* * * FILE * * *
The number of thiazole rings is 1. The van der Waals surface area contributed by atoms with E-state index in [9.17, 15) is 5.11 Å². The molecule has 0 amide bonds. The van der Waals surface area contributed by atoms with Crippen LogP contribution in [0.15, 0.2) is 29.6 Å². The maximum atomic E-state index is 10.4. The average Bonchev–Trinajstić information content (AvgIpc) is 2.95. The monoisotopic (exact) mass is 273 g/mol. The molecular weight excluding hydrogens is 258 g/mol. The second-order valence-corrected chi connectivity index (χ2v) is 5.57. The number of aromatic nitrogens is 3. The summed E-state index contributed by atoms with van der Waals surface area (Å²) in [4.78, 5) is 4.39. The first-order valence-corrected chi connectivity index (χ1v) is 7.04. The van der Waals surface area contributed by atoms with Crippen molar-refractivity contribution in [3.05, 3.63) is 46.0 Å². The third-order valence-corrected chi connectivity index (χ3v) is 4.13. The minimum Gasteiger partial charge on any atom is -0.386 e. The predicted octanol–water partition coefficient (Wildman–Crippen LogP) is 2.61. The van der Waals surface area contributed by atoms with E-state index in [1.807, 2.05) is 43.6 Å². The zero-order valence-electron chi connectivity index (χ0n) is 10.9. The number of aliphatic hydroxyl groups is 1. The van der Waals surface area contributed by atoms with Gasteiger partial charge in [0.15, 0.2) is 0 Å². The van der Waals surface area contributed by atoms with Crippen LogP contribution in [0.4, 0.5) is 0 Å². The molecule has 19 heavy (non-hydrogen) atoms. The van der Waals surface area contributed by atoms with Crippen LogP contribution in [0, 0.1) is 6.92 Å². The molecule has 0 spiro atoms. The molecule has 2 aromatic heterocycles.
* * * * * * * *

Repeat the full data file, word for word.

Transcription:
The number of thiazole rings is 1. The van der Waals surface area contributed by atoms with E-state index in [9.17, 15) is 5.11 Å². The molecule has 0 amide bonds. The van der Waals surface area contributed by atoms with Crippen LogP contribution in [0.15, 0.2) is 29.6 Å². The maximum atomic E-state index is 10.4. The average Bonchev–Trinajstić information content (AvgIpc) is 2.95. The monoisotopic (exact) mass is 273 g/mol. The molecular weight excluding hydrogens is 258 g/mol. The second-order valence-corrected chi connectivity index (χ2v) is 5.57. The number of aromatic nitrogens is 3. The summed E-state index contributed by atoms with van der Waals surface area (Å²) in [4.78, 5) is 4.39. The first-order valence-corrected chi connectivity index (χ1v) is 7.04. The van der Waals surface area contributed by atoms with Crippen molar-refractivity contribution in [3.05, 3.63) is 46.0 Å². The third-order valence-corrected chi connectivity index (χ3v) is 4.13. The minimum Gasteiger partial charge on any atom is -0.386 e. The predicted octanol–water partition coefficient (Wildman–Crippen LogP) is 2.61. The van der Waals surface area contributed by atoms with E-state index in [1.807, 2.05) is 43.6 Å². The zero-order valence-electron chi connectivity index (χ0n) is 10.9. The number of aliphatic hydroxyl groups is 1. The van der Waals surface area contributed by atoms with Gasteiger partial charge in [0.15, 0.2) is 0 Å². The van der Waals surface area contributed by atoms with Crippen LogP contribution in [0.4, 0.5) is 0 Å². The molecule has 19 heavy (non-hydrogen) atoms. The van der Waals surface area contributed by atoms with Crippen LogP contribution in [0, 0.1) is 6.92 Å². The molecule has 0 spiro atoms. The molecule has 2 aromatic heterocycles.